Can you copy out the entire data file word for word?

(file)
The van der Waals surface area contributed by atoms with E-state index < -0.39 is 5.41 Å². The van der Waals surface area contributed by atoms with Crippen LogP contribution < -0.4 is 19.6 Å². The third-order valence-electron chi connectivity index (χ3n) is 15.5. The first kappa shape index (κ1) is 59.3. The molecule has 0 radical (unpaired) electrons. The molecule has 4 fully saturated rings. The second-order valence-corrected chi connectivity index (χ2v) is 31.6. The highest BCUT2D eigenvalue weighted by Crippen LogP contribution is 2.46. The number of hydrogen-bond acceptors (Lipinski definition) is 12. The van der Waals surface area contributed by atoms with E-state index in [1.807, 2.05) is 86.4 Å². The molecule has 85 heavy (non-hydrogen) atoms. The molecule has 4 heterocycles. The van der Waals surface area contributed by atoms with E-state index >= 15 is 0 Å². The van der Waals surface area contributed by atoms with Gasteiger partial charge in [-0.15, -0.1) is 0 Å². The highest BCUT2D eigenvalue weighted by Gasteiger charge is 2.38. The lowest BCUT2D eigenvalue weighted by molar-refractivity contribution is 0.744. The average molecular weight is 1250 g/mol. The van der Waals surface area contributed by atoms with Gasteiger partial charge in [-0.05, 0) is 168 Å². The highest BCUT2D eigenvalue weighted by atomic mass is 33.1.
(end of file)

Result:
The van der Waals surface area contributed by atoms with E-state index < -0.39 is 5.41 Å². The van der Waals surface area contributed by atoms with Crippen LogP contribution < -0.4 is 19.6 Å². The third-order valence-electron chi connectivity index (χ3n) is 15.5. The first kappa shape index (κ1) is 59.3. The molecule has 0 radical (unpaired) electrons. The molecule has 4 fully saturated rings. The second-order valence-corrected chi connectivity index (χ2v) is 31.6. The highest BCUT2D eigenvalue weighted by Crippen LogP contribution is 2.46. The number of hydrogen-bond acceptors (Lipinski definition) is 12. The van der Waals surface area contributed by atoms with E-state index in [1.807, 2.05) is 86.4 Å². The molecule has 85 heavy (non-hydrogen) atoms. The molecule has 4 heterocycles. The van der Waals surface area contributed by atoms with E-state index >= 15 is 0 Å². The van der Waals surface area contributed by atoms with Gasteiger partial charge in [-0.15, -0.1) is 0 Å². The highest BCUT2D eigenvalue weighted by Gasteiger charge is 2.38. The lowest BCUT2D eigenvalue weighted by molar-refractivity contribution is 0.744. The average molecular weight is 1250 g/mol. The van der Waals surface area contributed by atoms with Gasteiger partial charge in [-0.05, 0) is 168 Å². The highest BCUT2D eigenvalue weighted by atomic mass is 33.1.